Unless you keep your car wrapped up in cotton wool, at some point you will experience some kind of issue with the paint. It is simply the nature of the beast and can be caused by something as unavoidable as debris from the road coming together with your bodywork or perhaps a careless shopping trolley manoeuvre may be the culprit. If you are fairly proud of your car, these little chips can be rather annoying. They can also lead to rust damage and really put a damper on your otherwise gorgeous looking car’s image. Here we’ll be looking at how to use touch up paint on your chip in a way that won’t cost the earth and should return your car back to its former glory.
Match the Colour
If you don’t know the exact paint code, check the bulkhead for this information. Just open the bonnet and the data should be on a small rectangular label. When you’re buying the touch up paint, also buy some primer and rust treatment if required.
If you can see bare metal under the chipped area, apply some rust treatment as per the instructions. This is advisable even if you can’t see any damage yet, rust is the number one enemy of a car’s bodywork, especially so in the UK.
It is very important that you wash the area around the paint chip, this will remove any loose debris and ensure that the damaged area is nice and clean before you start the touch up job properly.
Add some wax removal solution to the area and apply some 220 grade sandpaper to the target area. Instead of simply attacking the chip itself, you should add an inch or so around the affected area. Wash the area one more time and give it 30 minutes or so to dry thoroughly.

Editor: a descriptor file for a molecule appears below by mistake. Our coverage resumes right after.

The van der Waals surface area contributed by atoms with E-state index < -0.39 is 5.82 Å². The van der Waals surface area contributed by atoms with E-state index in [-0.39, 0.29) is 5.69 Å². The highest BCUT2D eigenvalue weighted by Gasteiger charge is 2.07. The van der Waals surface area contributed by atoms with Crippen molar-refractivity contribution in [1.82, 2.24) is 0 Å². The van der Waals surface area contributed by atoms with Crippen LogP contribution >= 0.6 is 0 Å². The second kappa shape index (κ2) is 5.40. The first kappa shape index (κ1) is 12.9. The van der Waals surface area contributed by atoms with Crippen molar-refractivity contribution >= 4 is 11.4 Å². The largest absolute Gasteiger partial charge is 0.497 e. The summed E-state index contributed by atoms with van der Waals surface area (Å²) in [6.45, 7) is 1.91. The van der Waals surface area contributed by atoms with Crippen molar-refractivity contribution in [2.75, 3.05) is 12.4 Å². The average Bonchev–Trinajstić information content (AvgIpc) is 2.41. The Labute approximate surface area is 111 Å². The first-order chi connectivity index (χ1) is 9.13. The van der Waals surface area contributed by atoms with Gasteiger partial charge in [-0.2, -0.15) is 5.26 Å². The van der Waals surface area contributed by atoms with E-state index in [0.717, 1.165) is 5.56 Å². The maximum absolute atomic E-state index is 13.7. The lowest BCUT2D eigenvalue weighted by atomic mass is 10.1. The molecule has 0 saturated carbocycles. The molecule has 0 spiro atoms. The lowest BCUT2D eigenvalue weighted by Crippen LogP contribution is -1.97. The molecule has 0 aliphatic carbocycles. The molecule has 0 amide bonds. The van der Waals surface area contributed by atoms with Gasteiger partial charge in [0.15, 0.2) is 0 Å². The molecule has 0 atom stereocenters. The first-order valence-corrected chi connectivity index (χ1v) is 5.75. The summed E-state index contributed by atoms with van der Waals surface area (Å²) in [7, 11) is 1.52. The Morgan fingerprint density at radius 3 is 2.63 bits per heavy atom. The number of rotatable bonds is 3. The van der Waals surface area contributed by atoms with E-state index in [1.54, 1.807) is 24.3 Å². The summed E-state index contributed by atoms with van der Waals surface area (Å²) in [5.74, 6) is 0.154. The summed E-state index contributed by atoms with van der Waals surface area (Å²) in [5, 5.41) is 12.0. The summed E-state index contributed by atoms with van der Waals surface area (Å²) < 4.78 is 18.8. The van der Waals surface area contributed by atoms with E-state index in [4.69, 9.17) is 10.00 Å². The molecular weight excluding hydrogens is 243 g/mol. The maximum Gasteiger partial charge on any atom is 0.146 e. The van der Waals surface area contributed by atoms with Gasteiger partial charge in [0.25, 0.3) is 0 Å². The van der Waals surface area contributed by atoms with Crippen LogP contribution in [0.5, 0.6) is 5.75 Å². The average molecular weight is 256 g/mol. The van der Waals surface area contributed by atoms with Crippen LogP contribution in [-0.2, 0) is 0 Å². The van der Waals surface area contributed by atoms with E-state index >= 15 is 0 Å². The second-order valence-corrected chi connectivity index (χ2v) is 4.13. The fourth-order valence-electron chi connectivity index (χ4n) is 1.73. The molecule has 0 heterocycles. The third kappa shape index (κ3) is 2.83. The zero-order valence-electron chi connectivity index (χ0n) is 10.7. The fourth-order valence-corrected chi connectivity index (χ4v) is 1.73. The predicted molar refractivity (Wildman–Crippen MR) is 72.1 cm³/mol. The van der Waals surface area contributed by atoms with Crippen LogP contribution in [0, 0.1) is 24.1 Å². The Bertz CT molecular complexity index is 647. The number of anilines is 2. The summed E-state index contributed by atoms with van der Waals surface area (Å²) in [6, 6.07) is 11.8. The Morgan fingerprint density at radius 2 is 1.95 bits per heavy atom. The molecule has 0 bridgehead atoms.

Apply your primer to the chip and the designated surrounding area and use a small brush if this is less than a few centimetres in total. As long as the surface paint has been roughened up by the 220 grade paper, the primer will adhere without any issues. One coat is sufficient and please allow enough time for this coat to dry properly.
Even if you are sure that the touch up paint is the exact match for your car, you should do a little test before the main job. Pick an area of your car that is otherwise non visible and add the new paint. Somewhere like the door interior is a good place for this exercise and you’ll soon see if the colour matches and whether or not there are any bad reactions.
Okay, the area has been primed and you are sure that the new colour is a perfect fit, so let’s paint over that nasty looking grey primer. Using a small brush, add 2 or 3 layers of the paint to the affected area. The new paint should be slightly higher than the original paint work, wait 24 hours and repeat one more time.
Finish It Off
Apply some 1000 grade sandpaper to the now dried paint and rub it very slowly and as gentle as you like. Use 2000 and 3000 grade paper afterwards and do this until the touch up paint is even with the original paintwork. Add some polish or wax to the car and you should see a very good result indeed.
- If you have never painted a car before, why not practice on a metal can until you are confident that you can do justice to the job in hand?
- You can use a matchstick to apply the prier and touch up paint if the chip is very small.